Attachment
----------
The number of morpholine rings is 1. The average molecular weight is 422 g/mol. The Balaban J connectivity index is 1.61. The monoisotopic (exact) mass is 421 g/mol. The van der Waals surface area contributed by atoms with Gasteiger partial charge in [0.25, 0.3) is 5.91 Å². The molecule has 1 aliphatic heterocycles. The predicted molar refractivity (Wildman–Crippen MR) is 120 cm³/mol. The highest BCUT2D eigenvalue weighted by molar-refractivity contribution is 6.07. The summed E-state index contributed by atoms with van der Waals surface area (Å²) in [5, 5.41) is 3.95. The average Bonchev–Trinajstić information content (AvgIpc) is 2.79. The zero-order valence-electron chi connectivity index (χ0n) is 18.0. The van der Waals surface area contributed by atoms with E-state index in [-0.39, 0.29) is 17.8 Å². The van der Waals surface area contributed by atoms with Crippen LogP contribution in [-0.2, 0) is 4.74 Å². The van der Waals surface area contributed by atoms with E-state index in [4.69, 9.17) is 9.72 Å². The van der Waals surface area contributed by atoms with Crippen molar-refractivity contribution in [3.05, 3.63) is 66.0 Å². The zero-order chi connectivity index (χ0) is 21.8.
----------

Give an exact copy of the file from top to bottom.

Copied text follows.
The number of morpholine rings is 1. The average molecular weight is 422 g/mol. The Balaban J connectivity index is 1.61. The monoisotopic (exact) mass is 421 g/mol. The van der Waals surface area contributed by atoms with Gasteiger partial charge in [0.25, 0.3) is 5.91 Å². The molecule has 1 aliphatic heterocycles. The predicted molar refractivity (Wildman–Crippen MR) is 120 cm³/mol. The highest BCUT2D eigenvalue weighted by molar-refractivity contribution is 6.07. The summed E-state index contributed by atoms with van der Waals surface area (Å²) in [5, 5.41) is 3.95. The average Bonchev–Trinajstić information content (AvgIpc) is 2.79. The zero-order valence-electron chi connectivity index (χ0n) is 18.0. The van der Waals surface area contributed by atoms with E-state index in [-0.39, 0.29) is 17.8 Å². The van der Waals surface area contributed by atoms with Crippen LogP contribution in [-0.2, 0) is 4.74 Å². The van der Waals surface area contributed by atoms with E-state index in [4.69, 9.17) is 9.72 Å². The van der Waals surface area contributed by atoms with Crippen molar-refractivity contribution in [3.05, 3.63) is 66.0 Å². The zero-order chi connectivity index (χ0) is 21.8.